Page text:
News / Europe

Chemical Weapons Watchdog Wins Nobel Peace Prize

Director General of  the OPCW,  Ahmet Uzumcu,  comments on the organization being awarded the Nobel Peace Prize, during a press conference in The Hague, Netherlands, Oct. 11, 2013.
Director General of the OPCW, Ahmet Uzumcu, comments on the organization being awarded the Nobel Peace Prize, during a press conference in The Hague, Netherlands, Oct. 11, 2013.
VOA News
The Nobel Peace Prize has been awarded to the Organization for the Prohibition of Chemical Weapons (OPCW), which is currently working to destroy Syria's chemical weapons arsenal.

The Nobel Committee made the announcement Friday in Oslo, recognizing the group for "its extensive efforts to eliminate chemical weapons."

OPCW Director-General Ahmet Uzumcu called the prize a great honor.

"We are a small organization, which for over 16 years and away from the glare of international publicity, has shouldered an onerous but noble task to act as the guardian of the global ban on chemical weapons," he said.

The Hague-based organization was formed in 1997 to enforce the International Chemical Weapons Convention.

2013 Nobel Prize for Peace


Awarded to the Organization for the Prohibition of Chemical Weapons
 

  • Group recognized for its efforts to eliminate chemical weapons
  • Currently overseeing the destruction of chemical weapons in Syria
  • OPCW came into force in 1997 as the implementing body of the Chemical Weapons Convention
  • It has 189 member states
  • Has conducted thousands of inspections around the world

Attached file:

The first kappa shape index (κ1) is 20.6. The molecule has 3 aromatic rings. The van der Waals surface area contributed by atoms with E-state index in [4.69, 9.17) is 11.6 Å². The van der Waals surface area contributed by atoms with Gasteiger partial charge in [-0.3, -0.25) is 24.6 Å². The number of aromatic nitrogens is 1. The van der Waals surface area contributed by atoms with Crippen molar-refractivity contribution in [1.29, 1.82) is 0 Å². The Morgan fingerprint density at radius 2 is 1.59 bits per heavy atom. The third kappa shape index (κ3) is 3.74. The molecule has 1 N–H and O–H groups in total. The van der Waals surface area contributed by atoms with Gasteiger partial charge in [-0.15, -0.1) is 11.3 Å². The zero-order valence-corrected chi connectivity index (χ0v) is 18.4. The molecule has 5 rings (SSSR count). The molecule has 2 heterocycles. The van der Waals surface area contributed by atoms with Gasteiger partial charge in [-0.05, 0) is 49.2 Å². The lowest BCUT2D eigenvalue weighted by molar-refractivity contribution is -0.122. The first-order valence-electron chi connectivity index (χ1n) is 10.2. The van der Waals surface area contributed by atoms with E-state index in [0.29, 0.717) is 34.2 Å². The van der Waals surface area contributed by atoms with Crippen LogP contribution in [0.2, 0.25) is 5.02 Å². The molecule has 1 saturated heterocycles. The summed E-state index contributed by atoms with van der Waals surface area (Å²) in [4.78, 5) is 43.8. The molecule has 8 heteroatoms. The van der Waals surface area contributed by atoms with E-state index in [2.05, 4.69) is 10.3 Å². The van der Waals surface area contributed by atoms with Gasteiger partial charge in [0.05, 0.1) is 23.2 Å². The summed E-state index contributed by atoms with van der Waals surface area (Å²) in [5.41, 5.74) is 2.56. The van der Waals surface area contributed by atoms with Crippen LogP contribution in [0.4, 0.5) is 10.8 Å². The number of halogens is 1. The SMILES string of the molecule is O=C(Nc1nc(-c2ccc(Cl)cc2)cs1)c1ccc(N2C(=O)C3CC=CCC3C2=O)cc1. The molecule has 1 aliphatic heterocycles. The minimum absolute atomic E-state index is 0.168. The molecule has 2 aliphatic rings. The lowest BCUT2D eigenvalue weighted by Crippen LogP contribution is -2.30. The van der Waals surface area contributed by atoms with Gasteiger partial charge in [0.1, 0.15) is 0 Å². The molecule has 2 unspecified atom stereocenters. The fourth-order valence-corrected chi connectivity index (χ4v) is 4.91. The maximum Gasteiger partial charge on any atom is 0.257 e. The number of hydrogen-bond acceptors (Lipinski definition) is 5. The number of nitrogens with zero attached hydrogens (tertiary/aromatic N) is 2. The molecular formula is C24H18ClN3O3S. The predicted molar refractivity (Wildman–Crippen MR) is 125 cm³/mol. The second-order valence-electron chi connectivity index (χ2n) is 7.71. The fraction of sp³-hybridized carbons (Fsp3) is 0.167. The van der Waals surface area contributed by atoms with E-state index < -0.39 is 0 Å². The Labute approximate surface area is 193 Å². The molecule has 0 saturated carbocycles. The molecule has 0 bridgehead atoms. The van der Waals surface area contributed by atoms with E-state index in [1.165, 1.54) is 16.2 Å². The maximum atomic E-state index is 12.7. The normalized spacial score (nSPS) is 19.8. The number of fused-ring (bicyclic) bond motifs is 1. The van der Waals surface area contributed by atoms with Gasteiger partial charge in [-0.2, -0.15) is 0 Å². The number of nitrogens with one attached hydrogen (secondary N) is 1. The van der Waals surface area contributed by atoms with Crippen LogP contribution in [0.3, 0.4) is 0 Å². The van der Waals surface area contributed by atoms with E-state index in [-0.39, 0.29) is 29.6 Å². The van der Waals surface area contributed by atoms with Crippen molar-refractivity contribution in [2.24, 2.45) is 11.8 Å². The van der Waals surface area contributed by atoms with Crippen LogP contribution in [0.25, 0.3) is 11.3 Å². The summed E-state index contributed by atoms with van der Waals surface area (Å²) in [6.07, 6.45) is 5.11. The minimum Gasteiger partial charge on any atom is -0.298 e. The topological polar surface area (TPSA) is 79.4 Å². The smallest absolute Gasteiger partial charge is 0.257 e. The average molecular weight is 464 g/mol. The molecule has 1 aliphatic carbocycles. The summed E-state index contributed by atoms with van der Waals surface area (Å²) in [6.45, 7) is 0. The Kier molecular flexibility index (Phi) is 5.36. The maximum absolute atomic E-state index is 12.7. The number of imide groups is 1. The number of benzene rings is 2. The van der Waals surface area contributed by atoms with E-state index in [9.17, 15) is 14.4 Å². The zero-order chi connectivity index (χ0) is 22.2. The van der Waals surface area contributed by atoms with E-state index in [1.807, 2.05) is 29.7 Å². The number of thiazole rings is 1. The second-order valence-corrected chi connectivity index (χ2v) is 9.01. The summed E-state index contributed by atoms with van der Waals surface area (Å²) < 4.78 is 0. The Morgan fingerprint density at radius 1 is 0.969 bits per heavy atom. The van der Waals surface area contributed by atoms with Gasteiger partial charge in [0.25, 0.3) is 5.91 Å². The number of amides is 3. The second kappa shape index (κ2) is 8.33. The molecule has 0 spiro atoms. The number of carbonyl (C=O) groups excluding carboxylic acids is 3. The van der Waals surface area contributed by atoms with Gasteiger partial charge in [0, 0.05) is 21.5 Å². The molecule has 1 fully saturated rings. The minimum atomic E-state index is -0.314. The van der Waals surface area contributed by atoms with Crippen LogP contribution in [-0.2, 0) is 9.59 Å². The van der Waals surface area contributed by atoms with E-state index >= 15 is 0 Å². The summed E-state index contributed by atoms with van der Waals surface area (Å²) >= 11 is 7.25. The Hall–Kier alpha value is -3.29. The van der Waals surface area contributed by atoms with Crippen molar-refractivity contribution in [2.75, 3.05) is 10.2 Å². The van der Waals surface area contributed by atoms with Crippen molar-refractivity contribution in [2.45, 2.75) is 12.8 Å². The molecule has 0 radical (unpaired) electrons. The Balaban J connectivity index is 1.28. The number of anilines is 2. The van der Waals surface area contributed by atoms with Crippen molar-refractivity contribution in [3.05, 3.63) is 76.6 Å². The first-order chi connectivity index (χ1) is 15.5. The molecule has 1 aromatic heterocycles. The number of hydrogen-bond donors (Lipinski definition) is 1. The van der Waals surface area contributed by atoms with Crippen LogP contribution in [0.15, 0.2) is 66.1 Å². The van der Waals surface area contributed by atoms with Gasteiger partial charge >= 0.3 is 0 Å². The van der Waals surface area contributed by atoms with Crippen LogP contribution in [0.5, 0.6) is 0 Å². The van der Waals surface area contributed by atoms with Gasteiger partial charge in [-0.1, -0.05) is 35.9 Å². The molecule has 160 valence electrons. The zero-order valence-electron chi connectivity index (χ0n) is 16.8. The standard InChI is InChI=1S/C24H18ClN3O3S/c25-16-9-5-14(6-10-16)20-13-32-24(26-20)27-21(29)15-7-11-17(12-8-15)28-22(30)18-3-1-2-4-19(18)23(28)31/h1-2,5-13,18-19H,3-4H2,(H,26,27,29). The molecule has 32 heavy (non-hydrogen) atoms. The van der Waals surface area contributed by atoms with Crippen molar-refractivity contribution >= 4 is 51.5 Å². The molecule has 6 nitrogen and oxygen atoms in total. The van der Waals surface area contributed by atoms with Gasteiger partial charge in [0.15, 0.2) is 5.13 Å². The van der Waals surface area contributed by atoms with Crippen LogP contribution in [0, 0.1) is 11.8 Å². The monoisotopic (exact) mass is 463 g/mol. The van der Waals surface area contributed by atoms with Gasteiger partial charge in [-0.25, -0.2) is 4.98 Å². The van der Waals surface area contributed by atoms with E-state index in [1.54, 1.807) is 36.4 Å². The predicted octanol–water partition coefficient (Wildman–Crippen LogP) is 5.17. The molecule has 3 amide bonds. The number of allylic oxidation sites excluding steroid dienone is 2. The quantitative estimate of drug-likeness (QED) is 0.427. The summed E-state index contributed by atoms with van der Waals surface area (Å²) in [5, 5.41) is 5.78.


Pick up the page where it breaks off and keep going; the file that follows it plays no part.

The Nobel Committee said in a statement Friday that the work of the OPCW has helped define the use of chemical weapons "as taboo under international law." It said recent events in Syria, where chemical weapons were recently used on civilians,"have underlined the need to enhance the efforts to do away with such weapons."

Syria has acknowledged having chemical weapons and is set to become a member state of the OPCW on Monday.

The OPCW is funded by its member states and has a budget of some $100 million. It employs about 500 people at its headquarters in The Hague, Netherlands. It said it has conducted more than 5,000 inspections in 86 countries, with 100 percent of the declared chemical weapons stockpiles inventoried and verified.

U.S. Secretary of State John Kerry praised the selection of the OPCW, saying that it has taken "extraordinary steps" in Syria to address a "blatant violation of international norms."

United Nations Secretary-General Ban Ki-moon also congratulated the OPCW but said its work was far from done.

"This recognition occurs nearly 100 years after the first chemical attack and 50 days after the appalling use of chemical weapons in Syria. Tragically, the threat of chemical weapons remains a clear and present danger. The OPCW has a specific task to eliminate the chemical weapons and prevent them from ever re-emerging," he said.

But the choice is also meeting with criticism.

Salman Shaikh, director of the Brookings Institution Doha Center tweeted Friday, "Let's face it. Kerry,Lavrov and Assad helped OPCW win. I doubt many folks knew much about OPCW before."